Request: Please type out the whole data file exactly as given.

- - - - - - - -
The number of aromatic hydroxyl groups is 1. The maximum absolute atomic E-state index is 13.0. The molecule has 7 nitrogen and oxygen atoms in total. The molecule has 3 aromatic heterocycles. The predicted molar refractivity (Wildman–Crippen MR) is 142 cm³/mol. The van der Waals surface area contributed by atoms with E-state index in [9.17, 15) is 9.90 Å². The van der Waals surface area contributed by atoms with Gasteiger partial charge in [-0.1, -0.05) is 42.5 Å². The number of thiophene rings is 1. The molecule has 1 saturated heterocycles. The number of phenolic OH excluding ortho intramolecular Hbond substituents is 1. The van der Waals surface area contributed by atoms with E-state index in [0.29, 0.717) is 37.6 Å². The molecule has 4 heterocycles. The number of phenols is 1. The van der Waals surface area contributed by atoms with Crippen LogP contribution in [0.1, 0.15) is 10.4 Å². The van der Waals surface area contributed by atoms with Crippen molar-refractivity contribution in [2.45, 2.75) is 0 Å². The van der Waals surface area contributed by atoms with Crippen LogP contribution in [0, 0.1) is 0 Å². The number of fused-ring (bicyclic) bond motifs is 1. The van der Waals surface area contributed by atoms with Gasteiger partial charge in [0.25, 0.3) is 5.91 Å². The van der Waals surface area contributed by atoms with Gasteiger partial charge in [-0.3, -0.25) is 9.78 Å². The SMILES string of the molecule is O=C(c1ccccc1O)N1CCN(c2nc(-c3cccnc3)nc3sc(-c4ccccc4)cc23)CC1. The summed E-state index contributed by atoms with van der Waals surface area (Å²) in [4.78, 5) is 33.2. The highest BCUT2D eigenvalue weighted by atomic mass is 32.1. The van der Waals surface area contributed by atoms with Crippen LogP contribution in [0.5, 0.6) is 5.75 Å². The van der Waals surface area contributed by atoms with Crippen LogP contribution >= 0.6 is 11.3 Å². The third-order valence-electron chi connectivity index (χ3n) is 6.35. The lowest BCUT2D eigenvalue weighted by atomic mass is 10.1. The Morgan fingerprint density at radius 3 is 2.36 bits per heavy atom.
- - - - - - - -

The number of aromatic hydroxyl groups is 1. The maximum absolute atomic E-state index is 13.0. The molecule has 7 nitrogen and oxygen atoms in total. The molecule has 3 aromatic heterocycles. The predicted molar refractivity (Wildman–Crippen MR) is 142 cm³/mol. The van der Waals surface area contributed by atoms with E-state index in [9.17, 15) is 9.90 Å². The van der Waals surface area contributed by atoms with Gasteiger partial charge in [-0.1, -0.05) is 42.5 Å². The number of thiophene rings is 1. The molecule has 1 saturated heterocycles. The number of phenolic OH excluding ortho intramolecular Hbond substituents is 1. The van der Waals surface area contributed by atoms with E-state index in [0.29, 0.717) is 37.6 Å². The molecule has 4 heterocycles. The number of phenols is 1. The van der Waals surface area contributed by atoms with Crippen LogP contribution in [0.1, 0.15) is 10.4 Å². The van der Waals surface area contributed by atoms with Crippen molar-refractivity contribution in [2.45, 2.75) is 0 Å². The van der Waals surface area contributed by atoms with Crippen LogP contribution in [0, 0.1) is 0 Å². The number of fused-ring (bicyclic) bond motifs is 1. The van der Waals surface area contributed by atoms with Gasteiger partial charge in [0.25, 0.3) is 5.91 Å². The van der Waals surface area contributed by atoms with Gasteiger partial charge in [-0.3, -0.25) is 9.78 Å². The SMILES string of the molecule is O=C(c1ccccc1O)N1CCN(c2nc(-c3cccnc3)nc3sc(-c4ccccc4)cc23)CC1. The summed E-state index contributed by atoms with van der Waals surface area (Å²) in [4.78, 5) is 33.2. The highest BCUT2D eigenvalue weighted by atomic mass is 32.1. The van der Waals surface area contributed by atoms with Crippen LogP contribution in [0.5, 0.6) is 5.75 Å². The van der Waals surface area contributed by atoms with Crippen LogP contribution >= 0.6 is 11.3 Å². The third-order valence-electron chi connectivity index (χ3n) is 6.35. The lowest BCUT2D eigenvalue weighted by atomic mass is 10.1. The Morgan fingerprint density at radius 3 is 2.36 bits per heavy atom.